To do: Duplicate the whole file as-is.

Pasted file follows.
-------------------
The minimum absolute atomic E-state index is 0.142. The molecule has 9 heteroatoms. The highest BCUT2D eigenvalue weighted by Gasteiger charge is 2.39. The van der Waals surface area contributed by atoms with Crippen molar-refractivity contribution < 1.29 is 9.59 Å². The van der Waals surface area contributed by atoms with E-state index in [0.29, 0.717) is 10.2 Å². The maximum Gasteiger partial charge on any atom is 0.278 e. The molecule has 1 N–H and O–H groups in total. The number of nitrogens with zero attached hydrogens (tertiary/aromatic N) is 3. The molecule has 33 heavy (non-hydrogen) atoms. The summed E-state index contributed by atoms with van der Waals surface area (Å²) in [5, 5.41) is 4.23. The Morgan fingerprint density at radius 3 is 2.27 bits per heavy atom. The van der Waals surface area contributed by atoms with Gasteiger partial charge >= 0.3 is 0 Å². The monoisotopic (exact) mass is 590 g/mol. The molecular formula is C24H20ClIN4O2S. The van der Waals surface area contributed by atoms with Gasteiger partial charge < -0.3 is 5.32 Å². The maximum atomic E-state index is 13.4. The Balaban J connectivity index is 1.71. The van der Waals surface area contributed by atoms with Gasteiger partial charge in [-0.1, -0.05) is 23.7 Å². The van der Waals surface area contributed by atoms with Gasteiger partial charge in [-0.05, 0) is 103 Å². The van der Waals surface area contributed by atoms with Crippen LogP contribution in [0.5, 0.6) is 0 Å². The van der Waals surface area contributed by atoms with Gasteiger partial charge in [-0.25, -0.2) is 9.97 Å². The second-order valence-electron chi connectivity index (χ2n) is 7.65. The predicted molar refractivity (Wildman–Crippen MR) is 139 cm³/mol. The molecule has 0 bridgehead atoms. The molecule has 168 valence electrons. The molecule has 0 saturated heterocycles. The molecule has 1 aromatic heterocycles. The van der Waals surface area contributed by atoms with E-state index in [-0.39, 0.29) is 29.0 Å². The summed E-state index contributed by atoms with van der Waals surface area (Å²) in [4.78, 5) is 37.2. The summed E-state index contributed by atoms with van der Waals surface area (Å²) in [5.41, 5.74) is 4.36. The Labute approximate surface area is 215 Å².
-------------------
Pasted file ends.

The minimum absolute atomic E-state index is 0.142. The molecule has 9 heteroatoms. The highest BCUT2D eigenvalue weighted by Gasteiger charge is 2.39. The van der Waals surface area contributed by atoms with Crippen molar-refractivity contribution < 1.29 is 9.59 Å². The van der Waals surface area contributed by atoms with E-state index in [0.29, 0.717) is 10.2 Å². The maximum Gasteiger partial charge on any atom is 0.278 e. The molecule has 1 N–H and O–H groups in total. The number of nitrogens with zero attached hydrogens (tertiary/aromatic N) is 3. The molecule has 33 heavy (non-hydrogen) atoms. The summed E-state index contributed by atoms with van der Waals surface area (Å²) in [5, 5.41) is 4.23. The Morgan fingerprint density at radius 3 is 2.27 bits per heavy atom. The van der Waals surface area contributed by atoms with Gasteiger partial charge >= 0.3 is 0 Å². The monoisotopic (exact) mass is 590 g/mol. The molecular formula is C24H20ClIN4O2S. The van der Waals surface area contributed by atoms with Gasteiger partial charge < -0.3 is 5.32 Å². The maximum atomic E-state index is 13.4. The Balaban J connectivity index is 1.71. The van der Waals surface area contributed by atoms with Gasteiger partial charge in [-0.1, -0.05) is 23.7 Å². The van der Waals surface area contributed by atoms with Gasteiger partial charge in [-0.05, 0) is 103 Å². The van der Waals surface area contributed by atoms with Crippen LogP contribution in [0.5, 0.6) is 0 Å². The van der Waals surface area contributed by atoms with Gasteiger partial charge in [-0.25, -0.2) is 9.97 Å². The second-order valence-electron chi connectivity index (χ2n) is 7.65. The predicted molar refractivity (Wildman–Crippen MR) is 139 cm³/mol. The molecule has 0 bridgehead atoms. The molecule has 168 valence electrons. The molecule has 0 saturated heterocycles. The molecule has 1 aromatic heterocycles. The van der Waals surface area contributed by atoms with E-state index in [-0.39, 0.29) is 29.0 Å². The summed E-state index contributed by atoms with van der Waals surface area (Å²) in [4.78, 5) is 37.2. The summed E-state index contributed by atoms with van der Waals surface area (Å²) in [5.41, 5.74) is 4.36. The Labute approximate surface area is 215 Å².